A: As a writer—yes, I think so. Privately—well, that is a matter of opinion; some of my friends think that when relating an event or piece of news, I am inclined to alter and overelaborate. Myself, I just call it making something “come alive.” In other words, a form of art. Art and truth are not necessarily compatible bedfellows.
In his wonderful early nonfiction books—1950’s “Local Color” and 1956’s strange and hilarious “The Muses Are Heard,” which covers a troupe of black actors in communist-era Moscow performing “Porgy and Bess,” and the Russians sometimes-racist reaction to the performers—the writer used factual events as a jumping-off point to aid in his musings about outsiders. Most of his subsequent nonfiction work would be about outsiders, too—all those drifters and proles trying to make it in unfamiliar worlds. In “Swamp Terror” and “Mill Store,” both from the early 1940s, the backwoods worlds Capote draws are political in shape. Each tale takes place in worlds limited by machismo and poverty and the confusion and shame that each can bring about. These pieces are the “shadow” of “Other Voices, Other Rooms,” which can best be read as a report from the emotional and racial terrain that helped form him. (Capote said that the book ended the first phase of his life as a writer. It is also a landmark in “out” literature. Essentially the novel asks what’s different. In one scene Knox listens as a young girl goes on and on about her butch sister’s desire to be a farmer. “What’s wrong with that?” Joel asks. Indeed, what is wrong with that? Or any of it?) In “Other Voices, Other Rooms,” a work of high Southern Gothic symbolism and drama, we meet Missouri, or Zoo, as she is sometimes called. Unlike her literary predecessors she is not content to live in the shadows while emptying bedpans and listening to quarrelsome white folk in Capote’s house of the sick. But Zoo can’t break free; she’s stopped in freedom’s tracks by the machismo, ignorance, and brutality the author vividly describes in “Swamp Terror” and “Mill Store”: After Zoo runs off, she’s forced to return to her former life. There, Joel asks her if she managed to make it up North and see snow. Zoo shouts: “There ain’t none. Hit’s all a lotta foolery, snow and such: that sin! It’s everywhere! … Is a nigger sun, an’ my soul, it’s black.” She’s been raped and burned, and her attackers were white. Despite the fact that Capote said he was not a political person (“I’ve never voted. Though, if invited, I suppose I might join almost anyone’s protest parade: Anti-war, Free Angela, Gay Liberation, Ladies’ Lib, etc.”), politics was always part of his life because his soul was queer and he had to survive, which means being aware of how to use your difference, and why. As an artist, Truman Capote treated truth as a metaphor he could hide behind, the better to expose himself in a world not exactly congenial to a Southern-born queen with a high voice who once said to a disapproving truck driver: “What are you looking at? I wouldn’t kiss you for a dollar.” In so doing, he gave his readers, queer and not queer, license to imagine his real self in a real situation—in Kansas, researching “In Cold Blood”—while watching the TV because it’s interesting to think about him maybe taking in news reports from the time, like that story about those four black girls in Alabama, one of his home states, blown to bits in a church by racism and maleficence, and maybe wondering how, as the author of 1958’s “Breakfast at Tiffany’s,” he could have written of Holly Golightly, the book’s star, asking for a cigarette and then saying: “I don’t mean you, O.J. You’re such a slob. You always nigger-lip.” Capote’s best fiction is true to his queerness, and it’s weakest when he fails to throw off the mores of the only gay male model he probably knew when he was growing up in Louisiana and Alabama: a melancholy, arch, mired-in-nostalgia-and-honeysuckle queen named Cousin Randolph, who “understands” Zoo because her reality doesn’t interfere with his narcissism—at least he wasn’t that. By writing in and of his times, Capote transcended both by becoming an artist, one who presaged our time by delineating the truth to be had in fabrication.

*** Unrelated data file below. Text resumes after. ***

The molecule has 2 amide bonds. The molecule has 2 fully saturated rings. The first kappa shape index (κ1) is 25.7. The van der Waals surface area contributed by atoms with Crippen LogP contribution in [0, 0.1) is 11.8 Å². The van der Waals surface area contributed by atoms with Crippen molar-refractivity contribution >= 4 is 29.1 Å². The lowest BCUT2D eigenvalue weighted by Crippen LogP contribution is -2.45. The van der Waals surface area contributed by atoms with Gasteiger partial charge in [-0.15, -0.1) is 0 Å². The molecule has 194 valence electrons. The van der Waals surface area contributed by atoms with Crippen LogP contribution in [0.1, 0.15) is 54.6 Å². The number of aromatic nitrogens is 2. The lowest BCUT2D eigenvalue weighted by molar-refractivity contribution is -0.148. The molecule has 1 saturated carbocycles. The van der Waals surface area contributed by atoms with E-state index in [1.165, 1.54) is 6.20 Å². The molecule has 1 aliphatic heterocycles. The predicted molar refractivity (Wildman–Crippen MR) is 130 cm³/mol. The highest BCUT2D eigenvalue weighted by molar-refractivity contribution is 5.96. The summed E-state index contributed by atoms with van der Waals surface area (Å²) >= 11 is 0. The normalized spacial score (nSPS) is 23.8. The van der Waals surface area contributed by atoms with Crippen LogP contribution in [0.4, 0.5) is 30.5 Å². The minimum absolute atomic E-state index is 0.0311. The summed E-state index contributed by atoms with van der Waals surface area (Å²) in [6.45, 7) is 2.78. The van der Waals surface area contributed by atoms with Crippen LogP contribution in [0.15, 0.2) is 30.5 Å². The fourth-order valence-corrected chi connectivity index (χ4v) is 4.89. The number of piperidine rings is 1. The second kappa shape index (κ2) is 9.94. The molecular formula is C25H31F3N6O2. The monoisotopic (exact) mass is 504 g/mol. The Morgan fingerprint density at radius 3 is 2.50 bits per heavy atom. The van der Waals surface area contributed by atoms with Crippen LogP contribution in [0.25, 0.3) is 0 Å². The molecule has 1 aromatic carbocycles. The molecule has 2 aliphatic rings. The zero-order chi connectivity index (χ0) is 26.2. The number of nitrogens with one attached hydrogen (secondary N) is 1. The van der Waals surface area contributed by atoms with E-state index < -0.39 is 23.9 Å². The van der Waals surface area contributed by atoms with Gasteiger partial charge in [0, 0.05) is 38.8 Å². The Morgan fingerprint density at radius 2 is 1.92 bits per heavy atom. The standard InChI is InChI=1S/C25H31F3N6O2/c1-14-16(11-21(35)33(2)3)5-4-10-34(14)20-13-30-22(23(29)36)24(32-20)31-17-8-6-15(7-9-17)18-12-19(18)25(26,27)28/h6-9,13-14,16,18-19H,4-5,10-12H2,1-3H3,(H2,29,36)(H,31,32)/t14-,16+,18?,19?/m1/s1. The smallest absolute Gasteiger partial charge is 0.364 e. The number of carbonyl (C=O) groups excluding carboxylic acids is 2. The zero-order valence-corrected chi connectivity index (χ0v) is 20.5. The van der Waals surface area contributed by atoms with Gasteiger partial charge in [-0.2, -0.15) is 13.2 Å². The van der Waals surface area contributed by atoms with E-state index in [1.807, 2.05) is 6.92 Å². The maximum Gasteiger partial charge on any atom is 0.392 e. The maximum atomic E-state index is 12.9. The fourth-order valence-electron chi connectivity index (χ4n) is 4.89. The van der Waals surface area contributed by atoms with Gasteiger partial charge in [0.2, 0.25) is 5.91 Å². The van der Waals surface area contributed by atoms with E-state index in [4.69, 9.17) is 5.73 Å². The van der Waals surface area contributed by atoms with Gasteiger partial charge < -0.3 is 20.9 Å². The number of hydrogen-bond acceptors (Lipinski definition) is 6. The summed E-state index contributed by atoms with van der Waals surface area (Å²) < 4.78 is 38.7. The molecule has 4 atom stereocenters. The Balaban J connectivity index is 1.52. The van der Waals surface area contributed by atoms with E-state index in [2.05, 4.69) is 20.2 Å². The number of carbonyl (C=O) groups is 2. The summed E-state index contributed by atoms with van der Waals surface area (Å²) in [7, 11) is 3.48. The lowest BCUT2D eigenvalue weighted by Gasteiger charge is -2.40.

This essay serves as the foreword to “The Early Stories of Truman Capote,” out later this month from Random House.